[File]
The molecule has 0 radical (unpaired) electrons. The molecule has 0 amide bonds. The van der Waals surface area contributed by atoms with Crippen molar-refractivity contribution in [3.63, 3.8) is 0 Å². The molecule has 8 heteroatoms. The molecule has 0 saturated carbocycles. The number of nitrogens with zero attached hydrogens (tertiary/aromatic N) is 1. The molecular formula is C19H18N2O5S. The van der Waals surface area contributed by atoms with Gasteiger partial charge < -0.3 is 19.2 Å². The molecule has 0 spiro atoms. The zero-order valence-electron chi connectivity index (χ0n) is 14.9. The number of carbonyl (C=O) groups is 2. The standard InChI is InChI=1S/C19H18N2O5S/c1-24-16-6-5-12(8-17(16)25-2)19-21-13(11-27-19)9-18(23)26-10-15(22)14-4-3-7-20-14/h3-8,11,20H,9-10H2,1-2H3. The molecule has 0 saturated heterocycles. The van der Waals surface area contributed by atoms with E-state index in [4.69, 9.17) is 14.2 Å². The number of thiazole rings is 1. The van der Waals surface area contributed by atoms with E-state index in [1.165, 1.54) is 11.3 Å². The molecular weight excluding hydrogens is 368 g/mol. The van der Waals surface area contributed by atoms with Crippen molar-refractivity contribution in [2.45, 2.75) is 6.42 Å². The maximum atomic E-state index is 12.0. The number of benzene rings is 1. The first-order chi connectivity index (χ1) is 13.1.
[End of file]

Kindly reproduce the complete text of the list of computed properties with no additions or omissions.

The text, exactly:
The molecule has 0 radical (unpaired) electrons. The molecule has 0 amide bonds. The van der Waals surface area contributed by atoms with Crippen molar-refractivity contribution in [3.63, 3.8) is 0 Å². The molecule has 8 heteroatoms. The molecule has 0 saturated carbocycles. The number of nitrogens with zero attached hydrogens (tertiary/aromatic N) is 1. The molecular formula is C19H18N2O5S. The van der Waals surface area contributed by atoms with Gasteiger partial charge < -0.3 is 19.2 Å². The molecule has 0 spiro atoms. The zero-order valence-electron chi connectivity index (χ0n) is 14.9. The number of carbonyl (C=O) groups is 2. The standard InChI is InChI=1S/C19H18N2O5S/c1-24-16-6-5-12(8-17(16)25-2)19-21-13(11-27-19)9-18(23)26-10-15(22)14-4-3-7-20-14/h3-8,11,20H,9-10H2,1-2H3. The molecule has 0 saturated heterocycles. The van der Waals surface area contributed by atoms with E-state index in [4.69, 9.17) is 14.2 Å². The number of thiazole rings is 1. The van der Waals surface area contributed by atoms with E-state index in [1.165, 1.54) is 11.3 Å². The molecular weight excluding hydrogens is 368 g/mol. The van der Waals surface area contributed by atoms with Crippen molar-refractivity contribution in [2.45, 2.75) is 6.42 Å². The maximum atomic E-state index is 12.0. The number of benzene rings is 1. The first-order chi connectivity index (χ1) is 13.1.